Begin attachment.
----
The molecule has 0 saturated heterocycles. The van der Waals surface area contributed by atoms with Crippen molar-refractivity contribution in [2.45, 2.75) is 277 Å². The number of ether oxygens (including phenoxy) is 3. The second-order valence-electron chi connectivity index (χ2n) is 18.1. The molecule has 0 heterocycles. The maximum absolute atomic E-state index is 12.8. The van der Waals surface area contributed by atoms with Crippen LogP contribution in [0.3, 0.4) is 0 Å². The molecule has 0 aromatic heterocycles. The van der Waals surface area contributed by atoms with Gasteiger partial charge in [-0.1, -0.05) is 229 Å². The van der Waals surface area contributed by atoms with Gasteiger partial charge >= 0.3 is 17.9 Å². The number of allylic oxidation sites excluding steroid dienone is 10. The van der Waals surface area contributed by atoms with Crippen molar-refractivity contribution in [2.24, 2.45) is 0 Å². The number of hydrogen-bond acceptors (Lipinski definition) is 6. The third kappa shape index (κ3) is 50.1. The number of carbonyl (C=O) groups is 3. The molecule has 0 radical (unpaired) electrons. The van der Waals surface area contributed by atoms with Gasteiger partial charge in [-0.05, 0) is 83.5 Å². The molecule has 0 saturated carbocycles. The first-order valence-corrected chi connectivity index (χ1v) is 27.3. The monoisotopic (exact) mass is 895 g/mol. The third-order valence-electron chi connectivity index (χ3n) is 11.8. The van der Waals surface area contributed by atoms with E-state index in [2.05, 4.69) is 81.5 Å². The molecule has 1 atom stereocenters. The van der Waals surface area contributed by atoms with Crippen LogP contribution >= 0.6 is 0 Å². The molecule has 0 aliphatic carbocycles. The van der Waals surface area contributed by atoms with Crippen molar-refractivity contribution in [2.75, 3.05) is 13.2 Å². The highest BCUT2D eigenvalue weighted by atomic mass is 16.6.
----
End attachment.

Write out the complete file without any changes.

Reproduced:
The molecule has 0 saturated heterocycles. The van der Waals surface area contributed by atoms with Crippen molar-refractivity contribution in [2.45, 2.75) is 277 Å². The number of ether oxygens (including phenoxy) is 3. The second-order valence-electron chi connectivity index (χ2n) is 18.1. The molecule has 0 heterocycles. The maximum absolute atomic E-state index is 12.8. The van der Waals surface area contributed by atoms with Crippen LogP contribution in [0.3, 0.4) is 0 Å². The molecule has 0 aromatic heterocycles. The van der Waals surface area contributed by atoms with Gasteiger partial charge in [-0.1, -0.05) is 229 Å². The van der Waals surface area contributed by atoms with Gasteiger partial charge >= 0.3 is 17.9 Å². The number of allylic oxidation sites excluding steroid dienone is 10. The van der Waals surface area contributed by atoms with Crippen molar-refractivity contribution in [2.24, 2.45) is 0 Å². The number of hydrogen-bond acceptors (Lipinski definition) is 6. The third kappa shape index (κ3) is 50.1. The number of carbonyl (C=O) groups is 3. The molecule has 0 radical (unpaired) electrons. The van der Waals surface area contributed by atoms with Gasteiger partial charge in [-0.05, 0) is 83.5 Å². The molecule has 0 saturated carbocycles. The first-order valence-corrected chi connectivity index (χ1v) is 27.3. The monoisotopic (exact) mass is 895 g/mol. The third-order valence-electron chi connectivity index (χ3n) is 11.8. The van der Waals surface area contributed by atoms with E-state index in [2.05, 4.69) is 81.5 Å². The molecule has 1 atom stereocenters. The van der Waals surface area contributed by atoms with Crippen LogP contribution >= 0.6 is 0 Å². The molecule has 0 aliphatic carbocycles. The van der Waals surface area contributed by atoms with Crippen molar-refractivity contribution in [2.75, 3.05) is 13.2 Å². The highest BCUT2D eigenvalue weighted by atomic mass is 16.6.